Your sit in began a very important conversation. Not one that you expected I believe (you have got hundreds of incredibly threatening hate mail due to it: a terrible thing unfortunately), but one about actually thinking through our actions. As a queer man living in a country that criminalizes homosexuality with a penalty of 14 years in prison, I constantly have to ask myself what impact something I do with the aim of helping those in my community will have on them. I have to think about society’s reactions to it. I have to think about the benefits it will have to my community. I have to constantly consult to figure out if that is the best way to go about the matter.
Judging from the reaction to your action, it was not very well thought through. It did have the best of intentions but all it did was alienate the black queer community. It tarnished the spirit of Black Lives Matter. I am all for radical thinking and radical action but radical’s limit is where its intentions get blurred, and in this action, they were. So this conversation has to go on. A conversation about the limiting of black queer spaces needs to begin however this was not it.
Were your demands really inclusive?
They absolutely were! Continued space, brilliant! Self-determination for community spaces, great! Adequate funding, can’t question that! Double funding for Blockorama, not sure what that is but I’m pretty certain it’s something fabulous. Reinstatement of the South Asian stage, why was it excluded in the first place? Prioritizing of hiring of black transwomen, indigenous people and others from vulnerable communities, affirmative action works! More hearing impaired interpreters for the festival, fantastic! Removal of police floats, Really? THAT is exclusion.
The police have been some of the biggest perpetrators of violence towards black people. The police have been some of the biggest perpetrators of violence towards black queer people. This is true even in my country. I however do not blame the entire police force for the actions of a few of them. If I were to exclude every section of society in my life, some of whom have shown some form of discrimination or hate towards me then I would live alone in an island which I would probably not even be allowed to own because my government considers me a criminal.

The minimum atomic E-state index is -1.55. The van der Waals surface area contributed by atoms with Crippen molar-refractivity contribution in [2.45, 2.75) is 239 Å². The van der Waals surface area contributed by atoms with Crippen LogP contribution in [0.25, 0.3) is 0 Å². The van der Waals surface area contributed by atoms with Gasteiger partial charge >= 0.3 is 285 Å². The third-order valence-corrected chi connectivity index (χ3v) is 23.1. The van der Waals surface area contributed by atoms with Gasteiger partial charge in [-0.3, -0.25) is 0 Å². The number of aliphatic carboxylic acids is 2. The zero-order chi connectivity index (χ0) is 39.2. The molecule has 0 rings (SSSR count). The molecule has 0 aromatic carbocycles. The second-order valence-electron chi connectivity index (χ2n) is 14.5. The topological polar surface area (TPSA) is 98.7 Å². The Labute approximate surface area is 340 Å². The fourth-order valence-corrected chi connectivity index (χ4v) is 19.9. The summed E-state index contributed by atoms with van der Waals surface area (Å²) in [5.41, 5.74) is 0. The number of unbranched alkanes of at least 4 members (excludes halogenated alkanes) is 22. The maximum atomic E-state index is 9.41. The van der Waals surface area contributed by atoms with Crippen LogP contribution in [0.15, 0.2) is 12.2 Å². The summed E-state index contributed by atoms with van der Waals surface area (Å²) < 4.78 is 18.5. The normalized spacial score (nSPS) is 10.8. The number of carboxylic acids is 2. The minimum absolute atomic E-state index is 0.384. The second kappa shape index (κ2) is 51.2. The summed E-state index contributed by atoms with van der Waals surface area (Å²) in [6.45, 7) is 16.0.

I read the letter from the gay cop to Toronto Pride with a heavy heart. When he said that he had seen his first pride only to be excluded from the next, I shed a tear. I shed that tear for all the other queer police officers who would be excluded from the next pride. Some of whom are black. I understand that we live in different contexts and our struggles are different. What I know is that as a community we queer folk are looking for acceptance. We are looking to be included in every facet of life. Being exclusionary and not accepting dialogue will never achieve us that. What this demand unfortunately did was reinforce the rhetoric that Black Lives Matter is anti-police which in my opinion, it isn’t. Some who subscribe to it might be, but in essence, Black Lives Matter seeks to show the violence faced by black folk in the hands of some police officers among others.
We are at a point in our lives as black folk where we can’t afford to alienate ourselves from the rest of society. We can’t afford to be exclusionary. We can’t afford to seem like we are looking to be treated better than everyone else. We have suffered. But we are not looking for any special treatment. We simply want equality. We simply do not want to be racially profiled in the streets or shot dead in cold blood or arrested for being black. We simply want to exist. The action at Toronto Pride will not do this for us.